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I'm replacing my halogen MR16 bulbs with LED bulbs from Gledopto. The bases are GU5.3, so they are the "bi-pin" model that simply push into the socket, without any twisting to help secure them.

The fixture is a 3-pendant thing, where the open sockets face downward. My problem is that my new MR16 GU5.3 LED lamps (bulbs) are heavier than my previous halogen lamps--in fact, just heavy enough that they are prone to falling out of 2 of the 3 sockets. I'll see if I can upload an image, in case that provides any insight. The new LED bulb is on the right, and the old halogen is on the left. Even the socket where the LED remains in place feels awfully ready to just drop the thing out.

2 pendants with different bulbs (For a while, I thought these new bulbs might be GZ5.3 instead of GU5.3, but a Gledopto rep confirmed that they're proper GU5.3.)

Any advice on how I can keep these bad-boys from falling out? Maybe a cleverly hidden strip of electrical tape or a dollop of silicone caulking? Perhaps slightly flaring the pins? Or let me know if you have any warnings like, "Good lord, man--don't use tape! It'll melt!"

Thanks for any help!

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  • Can you verify the socket type? Easiest would be to upload a picture showing all writing on the old halogen bulb plus a measurement (picture next to a tape measure will do) of the pins. Jul 16 at 19:11
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Slightly flaring the pins will probably do the trick, but...

I am a bit skeptical about the quality of Gledopto. No personal experience, but the stuff I have found so far pretty clear does not have UL or ETL or similar listing and that, combined with the mechanical problems you're experiencing (points to poor quality control and/or poor design), weight & size (seems "big" but hard to tell from the picture) makes me a bit suspicious.

I recommend looking at a better quality manufacturer. A typical example is CREE (no personal connection, just highly recommended based on many sources) but there are plenty of others. In addition to UL or ETL listing, look for a long warranty (e.g., 5 years) or DLC certification as a further indication of quality.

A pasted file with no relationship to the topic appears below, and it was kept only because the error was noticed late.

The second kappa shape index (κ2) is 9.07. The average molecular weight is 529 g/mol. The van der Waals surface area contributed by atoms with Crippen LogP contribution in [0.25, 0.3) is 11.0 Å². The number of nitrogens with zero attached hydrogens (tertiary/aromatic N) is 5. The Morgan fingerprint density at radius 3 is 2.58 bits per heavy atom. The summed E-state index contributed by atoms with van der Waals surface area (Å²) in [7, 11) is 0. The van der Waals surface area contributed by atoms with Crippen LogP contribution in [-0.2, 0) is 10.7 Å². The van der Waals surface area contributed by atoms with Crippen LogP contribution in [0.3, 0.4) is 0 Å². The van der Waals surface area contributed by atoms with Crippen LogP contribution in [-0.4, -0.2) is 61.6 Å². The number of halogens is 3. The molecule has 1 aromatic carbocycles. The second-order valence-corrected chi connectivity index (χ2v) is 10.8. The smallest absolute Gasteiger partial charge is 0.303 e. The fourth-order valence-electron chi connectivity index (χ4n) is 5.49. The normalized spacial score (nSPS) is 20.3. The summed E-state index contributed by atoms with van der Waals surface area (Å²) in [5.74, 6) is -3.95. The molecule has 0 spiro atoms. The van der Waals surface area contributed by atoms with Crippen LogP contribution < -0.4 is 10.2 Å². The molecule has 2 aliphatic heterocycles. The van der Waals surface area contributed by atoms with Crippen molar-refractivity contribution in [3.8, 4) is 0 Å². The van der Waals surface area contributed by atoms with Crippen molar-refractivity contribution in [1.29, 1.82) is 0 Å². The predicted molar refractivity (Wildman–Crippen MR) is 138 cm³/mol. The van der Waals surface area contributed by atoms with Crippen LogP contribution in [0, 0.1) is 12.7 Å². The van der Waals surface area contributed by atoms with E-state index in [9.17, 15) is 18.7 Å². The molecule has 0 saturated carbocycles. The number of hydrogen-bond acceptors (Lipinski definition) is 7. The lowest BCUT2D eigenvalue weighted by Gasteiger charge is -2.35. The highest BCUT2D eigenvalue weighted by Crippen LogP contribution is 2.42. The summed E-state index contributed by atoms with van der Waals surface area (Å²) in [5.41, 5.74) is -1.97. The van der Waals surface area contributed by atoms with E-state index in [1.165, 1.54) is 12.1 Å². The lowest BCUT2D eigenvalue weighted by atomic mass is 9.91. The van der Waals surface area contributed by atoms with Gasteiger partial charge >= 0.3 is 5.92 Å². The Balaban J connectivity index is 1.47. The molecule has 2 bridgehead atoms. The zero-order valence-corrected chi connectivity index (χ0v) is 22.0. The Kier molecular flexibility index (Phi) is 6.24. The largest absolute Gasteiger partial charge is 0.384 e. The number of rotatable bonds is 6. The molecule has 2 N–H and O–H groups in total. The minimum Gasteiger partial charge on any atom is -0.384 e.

Before you order anything, measure the bulbs you have now to determine the right size. You have a nice fixture and ruin the look by having the new bulb stick out an inch. Any quality manufacturer will have spec. sheets available showing the exact dimensions.

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    Agree on ugliness of your new bulbs. There are MR16 LED bulbs that are the same size as your old ones. Not worth a whole new answer to say this but there are ones that are all glass or the plastic back has a metallic silver color instead of white plastic. Those will look better.
    – jay613
    Jul 15 at 23:01
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    Yep, the Gledopto is kind of hideous. I hadn't checked the size before ordering it, so that's on me. I'm actually looking to get a bulb that can do color, and that works on a zigbee network. I just bought a Philips Hue bridge, but Philips doesn't make a GU5.3 bulb. In fact, I'm having a devil of a time finding any zigbee-capable GU5.3 bulb. For instance, I checked out CREE, but no joy. If anyone has recommendations on that front, I'd appreciate that as well. Jul 16 at 16:53
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    Are you 110% sure the socket actually is 5.3? If it wasn't that would explain everything. Jul 16 at 19:00